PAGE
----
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IMS sees some positive impact from Cognizant sale

Eric Auchard in New York

IMS Health Inc. officials on Friday said the split-off of its former Cognizant Technology Solutions Corp. software services unit will have a neutral to positive impact on its 2003 earnings.

IMS Health, a provider of health information services to the drug industry, filed on Thursday to sell all 11.3 million, or 56 per cent of the outstanding shares of Cognizant, that IMS owns in 'split-off exchange' to IMS shareholders.

The deal marks the culmination of a process that began in 1994 when financial services firm Dun & Bradstreet, now D&B, spun out IMS Health and its Cognizant unit. Cognizant then went public in 1998, but IMS retained a 56 per cent stake.

"This transaction amounts to a very large share buyback," IMS investor relations spokeswoman Darcie Peck said in a joint conference call in which executives spelled out to analysts and investors the variables at work in the planned transaction.

For its own part, Cognizant executives asked shareholders to look past the near-term impact of the flood of IMS-held shares, arguing for the benefits of greater liquidity and the elimination of the uncertainty caused by IMS share ownership.

Cognizant shares, one of the rare US technology stocks still trading within range of its all-time high -- near $74 -- fell $3.07, or 4.26 per cent, to $68.95, on news of the deal.

The shares of IMS Health, which trade in the middle of their prior 52-week range, settled back 1.66 per cent to $16.54.

IMS also expects to post a first-quarter gain of "hundreds of millions of dollars," offset partly by a charge of $9 million to $14 million to cover investment banking fees. The exact earnings impact will depend on investor reception of its planned split-off exchange of Cognizant share for IMS shares.

Cognizant, of Teaneck, New Jersey, is a fast-growing supplier of software development services by Indian programmers to big corporate customers, boosted its fourth-quarter revenue forecast to $67 million, up from prior fourth-quarter guidance of $64 million.

It raised its earnings per share view 1 cent to 47 cents.

Cognizant chairman and chief executive Kumar Mahadeva said the transaction would clear the way for Cognizant to pursue independent strategies. IMS will remain a significant customer of Cognizant software services in the future, he stressed.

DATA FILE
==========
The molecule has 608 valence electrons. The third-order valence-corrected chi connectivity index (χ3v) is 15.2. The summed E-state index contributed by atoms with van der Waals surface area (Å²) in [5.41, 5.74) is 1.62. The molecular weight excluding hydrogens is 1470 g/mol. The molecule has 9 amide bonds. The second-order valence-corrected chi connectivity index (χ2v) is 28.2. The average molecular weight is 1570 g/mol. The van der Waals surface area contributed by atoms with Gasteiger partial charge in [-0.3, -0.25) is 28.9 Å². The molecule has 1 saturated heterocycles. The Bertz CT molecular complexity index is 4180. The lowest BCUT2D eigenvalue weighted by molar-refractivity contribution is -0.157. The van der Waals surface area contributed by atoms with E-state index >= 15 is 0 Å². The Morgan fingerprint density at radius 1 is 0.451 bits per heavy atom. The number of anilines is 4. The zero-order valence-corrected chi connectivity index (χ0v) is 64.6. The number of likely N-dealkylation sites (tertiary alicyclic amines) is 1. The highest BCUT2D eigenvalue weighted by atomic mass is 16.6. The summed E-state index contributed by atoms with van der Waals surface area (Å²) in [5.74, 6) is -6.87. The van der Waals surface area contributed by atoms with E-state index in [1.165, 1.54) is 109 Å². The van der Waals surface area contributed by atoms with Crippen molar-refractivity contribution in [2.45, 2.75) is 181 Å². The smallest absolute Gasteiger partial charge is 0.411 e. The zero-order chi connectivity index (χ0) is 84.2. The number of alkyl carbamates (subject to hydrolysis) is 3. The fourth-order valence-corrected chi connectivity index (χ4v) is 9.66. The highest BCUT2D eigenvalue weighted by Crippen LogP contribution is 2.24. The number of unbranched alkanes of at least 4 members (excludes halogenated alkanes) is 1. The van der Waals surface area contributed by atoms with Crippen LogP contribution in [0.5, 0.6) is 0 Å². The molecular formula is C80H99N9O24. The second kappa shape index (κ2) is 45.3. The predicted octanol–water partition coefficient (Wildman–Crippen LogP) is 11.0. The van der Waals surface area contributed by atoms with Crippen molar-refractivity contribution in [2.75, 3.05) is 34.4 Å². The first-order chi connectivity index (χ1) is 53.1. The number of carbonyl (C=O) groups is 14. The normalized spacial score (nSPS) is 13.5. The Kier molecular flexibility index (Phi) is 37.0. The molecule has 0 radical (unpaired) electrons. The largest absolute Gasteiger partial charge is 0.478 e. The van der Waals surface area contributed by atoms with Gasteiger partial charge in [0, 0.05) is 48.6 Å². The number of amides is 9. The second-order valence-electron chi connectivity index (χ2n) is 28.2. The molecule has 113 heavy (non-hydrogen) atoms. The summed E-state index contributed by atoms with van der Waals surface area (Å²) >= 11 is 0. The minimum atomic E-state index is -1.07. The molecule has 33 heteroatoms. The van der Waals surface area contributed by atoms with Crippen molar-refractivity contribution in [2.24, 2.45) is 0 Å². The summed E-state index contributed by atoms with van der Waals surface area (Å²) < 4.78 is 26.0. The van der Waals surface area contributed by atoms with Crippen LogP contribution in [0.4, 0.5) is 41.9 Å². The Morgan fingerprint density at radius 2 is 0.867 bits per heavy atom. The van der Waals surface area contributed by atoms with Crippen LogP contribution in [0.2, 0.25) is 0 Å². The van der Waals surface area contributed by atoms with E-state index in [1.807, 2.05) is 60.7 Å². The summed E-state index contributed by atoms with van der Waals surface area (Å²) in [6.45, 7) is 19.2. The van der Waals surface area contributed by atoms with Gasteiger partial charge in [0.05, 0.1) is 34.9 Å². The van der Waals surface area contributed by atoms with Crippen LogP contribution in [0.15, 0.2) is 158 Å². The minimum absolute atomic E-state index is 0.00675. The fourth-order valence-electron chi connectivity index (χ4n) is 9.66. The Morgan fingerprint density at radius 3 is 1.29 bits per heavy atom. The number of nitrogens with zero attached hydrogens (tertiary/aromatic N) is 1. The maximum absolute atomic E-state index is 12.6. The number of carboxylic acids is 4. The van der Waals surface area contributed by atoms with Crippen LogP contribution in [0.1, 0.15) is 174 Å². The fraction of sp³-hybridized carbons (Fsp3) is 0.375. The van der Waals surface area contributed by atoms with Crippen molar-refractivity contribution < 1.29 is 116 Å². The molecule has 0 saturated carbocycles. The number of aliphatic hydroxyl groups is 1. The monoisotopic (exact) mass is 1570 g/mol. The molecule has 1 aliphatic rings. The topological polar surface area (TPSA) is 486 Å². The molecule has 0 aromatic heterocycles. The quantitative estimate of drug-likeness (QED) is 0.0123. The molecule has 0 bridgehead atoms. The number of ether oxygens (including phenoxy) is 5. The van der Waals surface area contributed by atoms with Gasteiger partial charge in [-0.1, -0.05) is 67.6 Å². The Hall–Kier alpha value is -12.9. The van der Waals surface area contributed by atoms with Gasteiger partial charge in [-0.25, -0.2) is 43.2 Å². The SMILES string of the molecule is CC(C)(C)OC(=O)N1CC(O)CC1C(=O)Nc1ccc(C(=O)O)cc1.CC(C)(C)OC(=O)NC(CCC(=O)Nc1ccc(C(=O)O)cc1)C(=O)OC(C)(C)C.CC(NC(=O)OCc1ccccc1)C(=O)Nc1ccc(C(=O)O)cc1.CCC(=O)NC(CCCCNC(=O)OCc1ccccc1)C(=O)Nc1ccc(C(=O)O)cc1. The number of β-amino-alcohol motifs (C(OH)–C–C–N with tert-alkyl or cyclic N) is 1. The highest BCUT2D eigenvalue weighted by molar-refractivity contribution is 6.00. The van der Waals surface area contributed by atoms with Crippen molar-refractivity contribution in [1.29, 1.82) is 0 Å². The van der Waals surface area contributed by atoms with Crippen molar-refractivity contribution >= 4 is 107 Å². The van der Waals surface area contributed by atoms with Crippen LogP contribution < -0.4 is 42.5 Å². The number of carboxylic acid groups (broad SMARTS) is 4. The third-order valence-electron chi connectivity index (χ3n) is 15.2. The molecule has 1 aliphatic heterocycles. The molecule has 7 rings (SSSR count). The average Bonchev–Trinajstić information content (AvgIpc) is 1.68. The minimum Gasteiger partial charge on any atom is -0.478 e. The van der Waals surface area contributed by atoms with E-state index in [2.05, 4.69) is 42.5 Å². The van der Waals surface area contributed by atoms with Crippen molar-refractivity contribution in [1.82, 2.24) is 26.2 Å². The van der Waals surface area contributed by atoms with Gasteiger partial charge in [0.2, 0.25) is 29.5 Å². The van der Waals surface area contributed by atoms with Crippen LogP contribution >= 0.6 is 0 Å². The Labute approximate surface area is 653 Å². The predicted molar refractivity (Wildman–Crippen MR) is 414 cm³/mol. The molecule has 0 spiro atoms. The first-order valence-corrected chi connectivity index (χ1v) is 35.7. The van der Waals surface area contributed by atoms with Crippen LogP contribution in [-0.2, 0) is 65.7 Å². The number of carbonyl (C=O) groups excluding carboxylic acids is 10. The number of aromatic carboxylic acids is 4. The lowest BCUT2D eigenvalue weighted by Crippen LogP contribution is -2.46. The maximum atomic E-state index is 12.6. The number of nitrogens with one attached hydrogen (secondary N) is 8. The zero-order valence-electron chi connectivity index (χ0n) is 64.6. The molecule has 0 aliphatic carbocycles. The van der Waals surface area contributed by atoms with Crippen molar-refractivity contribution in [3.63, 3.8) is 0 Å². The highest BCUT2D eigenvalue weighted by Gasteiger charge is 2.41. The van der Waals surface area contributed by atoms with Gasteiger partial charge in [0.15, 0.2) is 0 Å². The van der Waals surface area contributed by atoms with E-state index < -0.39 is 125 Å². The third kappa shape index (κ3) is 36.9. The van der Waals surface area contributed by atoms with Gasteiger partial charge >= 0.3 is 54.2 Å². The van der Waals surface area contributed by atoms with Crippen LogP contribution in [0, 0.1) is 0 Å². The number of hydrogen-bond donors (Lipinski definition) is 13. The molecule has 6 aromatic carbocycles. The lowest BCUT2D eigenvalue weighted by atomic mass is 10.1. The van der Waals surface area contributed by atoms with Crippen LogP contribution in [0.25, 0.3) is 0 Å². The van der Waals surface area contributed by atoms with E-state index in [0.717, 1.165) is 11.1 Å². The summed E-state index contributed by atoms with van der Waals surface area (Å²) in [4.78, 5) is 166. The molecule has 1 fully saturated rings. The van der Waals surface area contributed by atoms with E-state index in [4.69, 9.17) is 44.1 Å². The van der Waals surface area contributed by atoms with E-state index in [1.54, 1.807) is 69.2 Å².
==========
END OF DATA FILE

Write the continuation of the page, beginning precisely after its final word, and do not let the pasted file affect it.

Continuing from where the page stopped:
"We are looking at small acquisitions which fill in certain gaps in our product line and geographic presence," Mahadeva said during the conference call, repeating Cognizant's prior selective acquisition policy. "We may have a little more flexibility in terms of using our equity for acquisitions."

Meanwhile, executives of Fairfield, Connecticut-based IMS said business conditions in the health information field remained gloomy, especially in Japan. The challenge of generic drug makers to its blue-chip pharmaceutical makers was also taking its toll, IMS said.

It said it was planning on 2003 revenues to grow around 4 per cent to 5 per cent after Cognizant is excluded, in line with expected 2002 growth.

The 2003 margins would be "flat to slightly down," IMS said.

IMS 2002 revenues are expected to grow 7 per cent to 8 per cent in constant-dollar terms, including the still-consolidated results of Cognizant, while earnings should be in the range of 98 cents to 99 cents per share, it said.

IMS officials said that, in advance of the Cognizant share repurchases, it planned to make no further share buybacks during 2002. So far in 2002, it has bought back 14 million shares.

Every line of the IMS 2003 profit and loss statement, as well as balance sheet, will have to be altered, but the figures will depend on the final terms of the Cognizant split-off.

IMS expects the US Securities and Exchange Commission to have largely completed a review of its planned offer by the end of December and to then begin a roadshow to encourage IMS investors to accept the offer.

The exact terms of the offer will be determined by taking the closing share price of both IMS and Cognizant to shareholders on the day before the 20-day exchange offer begins. In addition, Cognizant shareholders can expect a premium to be added to the offer, officials of both companies said.

One analyst on the call said prior split-off exchange offers -- an uncommon, but accepted Wall Street financial transaction -- usually carried a premium of 15 per cent to 18 per cent to shareholders. IMS officials declined to comment on what premium IMS shareholders might expect in their own deal.

If successful with the exchange, it plans to distribute Cognizant shares to IMS shareholders by mid-February of 2003. IMS reserved the right to restructure or extend the deal over a longer period if it fails to generate enough shareholder support for the initial exchange offer.

The split-off exchange was one of four option presented to the companies by IMS advisors Goldman Sachs and Bear Stearns. Other choices for IMS had included an additional secondary offer, sale of the company or a spin-off.

"We are very confident that a split-off transaction is the best first step to us," Peck said.

IMS Health Chief Financial Officer Nancy Cooper said: "This transaction is attractive under a wide range (of potential stock prices)."

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